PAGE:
Featured Front Page Opinion/Editorial

World Cup 2014: The Bigger Picture

(June 25, 2010 - Source: Michael Loccisano/Getty Images North America)
(June 25, 2010 – Source: Michael Loccisano/Getty Images North America)

The culture of the FIFA World Cup and the game of soccer is a relatively new idea to the American public. Even though the United States had an international team since 1912, the popularity of soccer in this nation didn’t really blossom until after the year 2000. In fact, the World Cup became a true fascination in 2006 when it was held in Germany.

In 2006, Americans were finally talking about soccer or as the other nations would call it football (spelled and pronounced as futbol in other nations).


Part of the fun is the upbeat music and the humorous commentary. Speaking of the commentary you might hear phrases such as “meaty challenge”, which simply means when one player on the defense makes a slide to intercept a pass and instead tackles the other player instead. It may sound strange at first, but everyone can get used to it.

Logo courtesy of Robert Haffeman, www.heavy.com
Logo courtesy of Robert Haffeman, www.heavy.com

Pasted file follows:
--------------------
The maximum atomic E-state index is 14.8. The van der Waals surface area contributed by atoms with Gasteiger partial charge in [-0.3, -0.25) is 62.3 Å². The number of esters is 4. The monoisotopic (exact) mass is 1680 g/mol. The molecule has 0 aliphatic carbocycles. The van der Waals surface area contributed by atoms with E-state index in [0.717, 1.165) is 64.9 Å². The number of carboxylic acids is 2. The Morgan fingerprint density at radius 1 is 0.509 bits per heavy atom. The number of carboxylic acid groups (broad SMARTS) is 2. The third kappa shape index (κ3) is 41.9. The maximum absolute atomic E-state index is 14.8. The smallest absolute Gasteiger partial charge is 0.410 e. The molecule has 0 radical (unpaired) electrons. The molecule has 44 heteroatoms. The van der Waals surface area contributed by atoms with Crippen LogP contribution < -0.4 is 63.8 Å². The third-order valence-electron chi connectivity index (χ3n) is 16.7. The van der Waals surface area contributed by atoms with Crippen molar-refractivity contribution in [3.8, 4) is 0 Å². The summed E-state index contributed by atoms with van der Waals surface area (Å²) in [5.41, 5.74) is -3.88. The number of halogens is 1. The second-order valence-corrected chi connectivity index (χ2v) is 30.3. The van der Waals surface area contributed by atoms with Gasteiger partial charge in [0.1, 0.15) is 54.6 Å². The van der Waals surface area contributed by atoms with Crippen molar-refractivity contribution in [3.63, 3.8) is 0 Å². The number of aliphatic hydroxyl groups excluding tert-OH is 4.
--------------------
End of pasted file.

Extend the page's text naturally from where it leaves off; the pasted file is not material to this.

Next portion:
What does the world cup have that other major sports don’t have? There is drama in every major sport. However, in the United States we typically focus on what the best team is, what the dangerous underdogs are, what players are the top players heading into the year, what the postseason might have in store and what team is going to consistently annihilate the others. That is sports in America.

Is it all about the best teams? Is about the best players? Is it about the postseason (which is the World Cup as teams must qualify for it in preliminary stages first)? No, there is more to the FIFA World Cup than what meets the eye.

FIFA is a desirable window into the future of humanity just like the Olympics. The “spirit of cooperation” among all the nations involved is stressed throughout the tournament. The fact that a bunch of fans from all the teams can get together and even have conversations about the sport they are passionate about despite their differences is a step in the right direction in and of itself.

Even if two nations are not on the best of terms with each other, people can still get together and have a good time watching this dramatic sport. They can revel in the best moments, talk about which team they like and which is the best and even engage in nice banter all in good fun. The beauty of the World Cup is bringing people together. It is both positive and fun.

 

 



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